This Peace Brief describes the key findings and conclusion from a working session organized by USIP on April 5, 2012. The brief serves as input for the U.N. Secretary-General’s report in advance of the U.N. General Assembly’s interactive dialogue on Pillar III tools this summer.
- Political missions can be described as multilateral teams of primarily civilian experts that rely largely on political persuasion to find a nonviolent way out of crises. Preventive deployments are defensive military missions primarily aimed at deterring state or non-state actors from initiating undesired actions. Both political missions and preventive deployments are traditionally seen as conflict management tools used by international or regional organizations.
- In certain circumstances, political missions and preventive deployments could contribute to the prevention of mass atrocities by keeping potential perpetrators from implementing a mass atrocity policy and protecting vulnerable populations, through persuasion and deterrence.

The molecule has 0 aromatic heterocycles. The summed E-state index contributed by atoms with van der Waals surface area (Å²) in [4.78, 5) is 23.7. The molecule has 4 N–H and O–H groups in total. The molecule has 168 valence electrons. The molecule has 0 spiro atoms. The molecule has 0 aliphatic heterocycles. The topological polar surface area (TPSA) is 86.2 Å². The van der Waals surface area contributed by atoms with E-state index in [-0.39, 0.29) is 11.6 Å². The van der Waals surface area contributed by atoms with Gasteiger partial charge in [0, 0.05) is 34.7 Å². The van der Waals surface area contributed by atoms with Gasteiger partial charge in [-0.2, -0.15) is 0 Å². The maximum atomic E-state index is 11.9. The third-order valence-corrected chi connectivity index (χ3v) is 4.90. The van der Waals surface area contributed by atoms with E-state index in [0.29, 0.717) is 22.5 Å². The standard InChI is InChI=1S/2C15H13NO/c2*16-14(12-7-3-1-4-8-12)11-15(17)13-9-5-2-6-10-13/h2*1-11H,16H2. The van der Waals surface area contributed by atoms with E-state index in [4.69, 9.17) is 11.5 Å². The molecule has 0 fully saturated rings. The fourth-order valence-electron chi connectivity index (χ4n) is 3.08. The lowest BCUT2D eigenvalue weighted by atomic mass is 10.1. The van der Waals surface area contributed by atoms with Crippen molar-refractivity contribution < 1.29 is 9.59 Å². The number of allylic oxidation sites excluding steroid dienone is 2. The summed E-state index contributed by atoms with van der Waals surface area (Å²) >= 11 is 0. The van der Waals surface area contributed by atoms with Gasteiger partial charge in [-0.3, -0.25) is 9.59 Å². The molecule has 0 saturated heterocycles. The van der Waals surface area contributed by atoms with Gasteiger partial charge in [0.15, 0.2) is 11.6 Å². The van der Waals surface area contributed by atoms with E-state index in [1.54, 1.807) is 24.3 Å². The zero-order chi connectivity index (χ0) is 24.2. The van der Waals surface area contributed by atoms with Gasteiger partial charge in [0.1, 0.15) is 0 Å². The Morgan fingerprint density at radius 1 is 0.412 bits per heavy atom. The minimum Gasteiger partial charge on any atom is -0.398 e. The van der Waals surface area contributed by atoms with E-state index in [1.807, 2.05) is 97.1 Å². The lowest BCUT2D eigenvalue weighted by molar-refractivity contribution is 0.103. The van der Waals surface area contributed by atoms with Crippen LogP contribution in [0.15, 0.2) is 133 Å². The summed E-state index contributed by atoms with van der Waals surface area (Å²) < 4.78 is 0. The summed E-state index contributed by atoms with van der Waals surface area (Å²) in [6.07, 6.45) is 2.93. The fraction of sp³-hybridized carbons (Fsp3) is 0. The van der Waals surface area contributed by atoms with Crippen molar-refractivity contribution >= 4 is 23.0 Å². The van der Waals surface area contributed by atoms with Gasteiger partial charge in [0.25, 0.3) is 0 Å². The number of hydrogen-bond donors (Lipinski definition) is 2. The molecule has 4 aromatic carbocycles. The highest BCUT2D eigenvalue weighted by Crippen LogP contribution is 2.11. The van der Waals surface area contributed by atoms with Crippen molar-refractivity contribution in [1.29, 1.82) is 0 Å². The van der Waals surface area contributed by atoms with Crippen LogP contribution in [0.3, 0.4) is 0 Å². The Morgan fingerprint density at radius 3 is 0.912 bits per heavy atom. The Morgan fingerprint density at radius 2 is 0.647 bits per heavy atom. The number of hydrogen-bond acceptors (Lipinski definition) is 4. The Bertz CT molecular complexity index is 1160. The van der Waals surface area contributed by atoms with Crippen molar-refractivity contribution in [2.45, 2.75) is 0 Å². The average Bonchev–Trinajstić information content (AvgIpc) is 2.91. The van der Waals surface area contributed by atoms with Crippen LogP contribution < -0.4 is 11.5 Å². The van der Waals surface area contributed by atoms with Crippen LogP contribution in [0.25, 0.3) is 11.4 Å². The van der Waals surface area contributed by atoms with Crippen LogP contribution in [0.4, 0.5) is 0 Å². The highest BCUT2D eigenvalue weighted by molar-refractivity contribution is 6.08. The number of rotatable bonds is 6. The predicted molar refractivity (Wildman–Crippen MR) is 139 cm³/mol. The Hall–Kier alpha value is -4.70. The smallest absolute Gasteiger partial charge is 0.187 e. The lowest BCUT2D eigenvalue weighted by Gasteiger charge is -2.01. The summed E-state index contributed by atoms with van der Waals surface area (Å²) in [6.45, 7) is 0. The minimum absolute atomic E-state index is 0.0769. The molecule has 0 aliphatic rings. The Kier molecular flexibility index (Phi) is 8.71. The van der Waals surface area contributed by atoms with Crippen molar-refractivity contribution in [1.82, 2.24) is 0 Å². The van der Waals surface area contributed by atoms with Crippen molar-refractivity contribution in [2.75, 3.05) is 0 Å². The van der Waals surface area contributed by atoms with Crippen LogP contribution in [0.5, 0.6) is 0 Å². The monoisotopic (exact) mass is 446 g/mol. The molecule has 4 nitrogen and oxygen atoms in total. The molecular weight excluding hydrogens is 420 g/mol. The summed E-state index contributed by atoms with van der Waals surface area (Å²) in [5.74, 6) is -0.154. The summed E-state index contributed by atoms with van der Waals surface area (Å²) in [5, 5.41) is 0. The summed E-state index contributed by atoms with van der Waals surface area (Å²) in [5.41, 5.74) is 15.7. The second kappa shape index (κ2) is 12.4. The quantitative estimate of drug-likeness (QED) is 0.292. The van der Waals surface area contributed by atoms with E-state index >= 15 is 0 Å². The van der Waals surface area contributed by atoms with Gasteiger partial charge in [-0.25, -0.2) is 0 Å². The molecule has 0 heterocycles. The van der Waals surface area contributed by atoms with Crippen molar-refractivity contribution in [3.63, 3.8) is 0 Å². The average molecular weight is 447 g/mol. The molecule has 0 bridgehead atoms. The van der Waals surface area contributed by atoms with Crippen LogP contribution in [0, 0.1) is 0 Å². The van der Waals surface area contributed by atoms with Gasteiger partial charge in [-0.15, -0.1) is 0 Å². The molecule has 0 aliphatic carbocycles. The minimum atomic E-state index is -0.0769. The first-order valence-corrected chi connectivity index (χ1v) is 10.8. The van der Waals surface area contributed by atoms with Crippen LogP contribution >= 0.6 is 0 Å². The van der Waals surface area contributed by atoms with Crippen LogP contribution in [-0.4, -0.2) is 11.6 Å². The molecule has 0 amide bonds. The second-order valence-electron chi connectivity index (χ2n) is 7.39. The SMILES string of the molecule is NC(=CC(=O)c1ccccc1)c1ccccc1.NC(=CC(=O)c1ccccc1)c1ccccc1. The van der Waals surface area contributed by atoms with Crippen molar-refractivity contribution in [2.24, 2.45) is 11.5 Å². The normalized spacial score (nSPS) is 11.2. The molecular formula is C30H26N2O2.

- The success of both tools depends in large part on the rare consent of a host government, manifestly failing to protect its population from a threat posed by non-state actors inside its territory, or hostile actors operating from neighboring countries. The utility of these missions is limited when the host regime is responsible for the atrocities in the target area.
About this Brief
This Peace Brief describes the key findings and conclusions from a working session organized by USIP on April 5, 2012. The participants included 25 leading policymakers, scholars, and NGO leaders with a focus on conflict management and atrocity prevention. The brief serves as input for the U.N. secretary-general's report in advance of the U.N. General Assembly's interactive dialogue this summer on timely and decisive responses to prevent and halt genocide, ethnic cleansing, war crimes and crimes against humanity in accordance with the Responsibility to Protect principle.